- name: Checkout master branch
        uses: actions/checkout@v2
        with:
          submodules: recursive

The next two steps fix the git status for the submodules we just checked out, otherwise they would not be in the correct commit.

      - name: Fix detached head on public submodule
        run: |
          cd public/
          git checkout main          
      - name: Fix detached head on themes submodule
        run: |
          cd themes/spectre-pixel
          git checkout main          

There is one final step to finish environment setup. I run a Python script that needs the PyYaml module. These are two unnamed steps to setup Python and install the module.

      - uses: actions/setup-python@v2
      - run: pip install pyyaml

We can finally generate the updated static pages. The first step is to create all the posts. Instead of manually creating each post file in content/post folder, I edit a yaml data file for each month of the year. This is faster to edit from a mobile device. Instead of storing a post file per day, all the posts are dynamically generated in this step. I am not going to have insane amount of entries so this should have no scalability problems, and if somehow the Python script becomes too slow I can convert it to Go.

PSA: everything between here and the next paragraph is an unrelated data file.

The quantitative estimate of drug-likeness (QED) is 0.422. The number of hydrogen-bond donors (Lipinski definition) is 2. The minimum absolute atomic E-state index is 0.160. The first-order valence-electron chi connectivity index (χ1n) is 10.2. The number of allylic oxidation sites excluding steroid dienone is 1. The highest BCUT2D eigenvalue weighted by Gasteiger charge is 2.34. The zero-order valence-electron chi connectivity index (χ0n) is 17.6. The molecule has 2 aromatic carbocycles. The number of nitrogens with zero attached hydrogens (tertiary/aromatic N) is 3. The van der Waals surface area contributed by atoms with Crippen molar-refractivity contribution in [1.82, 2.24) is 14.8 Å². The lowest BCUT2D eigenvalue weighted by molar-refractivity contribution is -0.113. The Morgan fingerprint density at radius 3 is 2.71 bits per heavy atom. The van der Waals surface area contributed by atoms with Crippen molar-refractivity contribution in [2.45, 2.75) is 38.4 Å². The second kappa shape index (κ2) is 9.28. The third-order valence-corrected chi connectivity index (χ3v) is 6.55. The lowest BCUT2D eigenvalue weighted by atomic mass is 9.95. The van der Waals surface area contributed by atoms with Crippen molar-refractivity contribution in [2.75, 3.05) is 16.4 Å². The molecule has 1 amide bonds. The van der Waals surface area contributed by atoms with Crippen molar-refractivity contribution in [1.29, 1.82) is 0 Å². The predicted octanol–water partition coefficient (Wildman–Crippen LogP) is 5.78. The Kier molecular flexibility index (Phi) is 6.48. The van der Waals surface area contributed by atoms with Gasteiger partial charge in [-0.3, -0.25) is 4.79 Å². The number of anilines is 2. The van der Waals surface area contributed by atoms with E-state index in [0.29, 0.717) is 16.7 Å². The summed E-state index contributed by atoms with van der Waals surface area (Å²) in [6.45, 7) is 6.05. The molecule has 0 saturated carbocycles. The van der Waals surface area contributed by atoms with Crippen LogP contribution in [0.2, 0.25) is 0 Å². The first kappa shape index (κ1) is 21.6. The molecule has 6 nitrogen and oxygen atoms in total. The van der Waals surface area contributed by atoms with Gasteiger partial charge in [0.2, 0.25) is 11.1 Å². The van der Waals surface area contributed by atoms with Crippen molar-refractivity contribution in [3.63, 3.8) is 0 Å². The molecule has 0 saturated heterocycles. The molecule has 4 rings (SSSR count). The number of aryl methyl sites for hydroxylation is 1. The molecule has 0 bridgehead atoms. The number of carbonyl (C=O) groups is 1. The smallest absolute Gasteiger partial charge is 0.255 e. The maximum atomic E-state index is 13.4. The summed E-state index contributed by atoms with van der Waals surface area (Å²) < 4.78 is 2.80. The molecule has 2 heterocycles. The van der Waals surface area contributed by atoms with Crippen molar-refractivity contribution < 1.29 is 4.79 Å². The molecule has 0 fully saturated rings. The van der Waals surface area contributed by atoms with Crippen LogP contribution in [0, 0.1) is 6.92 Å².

- run: python scripts/gen.py

      - name: Hugo Build
        run: hugo -t spectre-pixel

The gen.py script is posted below (some really dirty Python). I use short field names so I don’t need to type a lot in the mobile device for each new entry. There is also an optional comment field for links I want to add a short comment.

#!python3
#
# script to generate posts
# yaml data file format:
#2021-03-02:
#  - n: "teste"
#    u: "https://put.as"
#    c: "comment"

import io
import os
import yaml

try:
    os.makedirs('content/post')
except OSError as e:
    if e.errno != errno.EEXIST:
        raise

with os.scandir("data") as it:
    for entry in it:
        if entry.name.endswith(".yaml") and entry.is_file():
            with open(entry.path, 'r') as file:
                data = yaml.safe_load(file)
                for i in data:
                    with open("content/post/{0}.md".format(i), 'w') as f:
                        f.write("+++\n")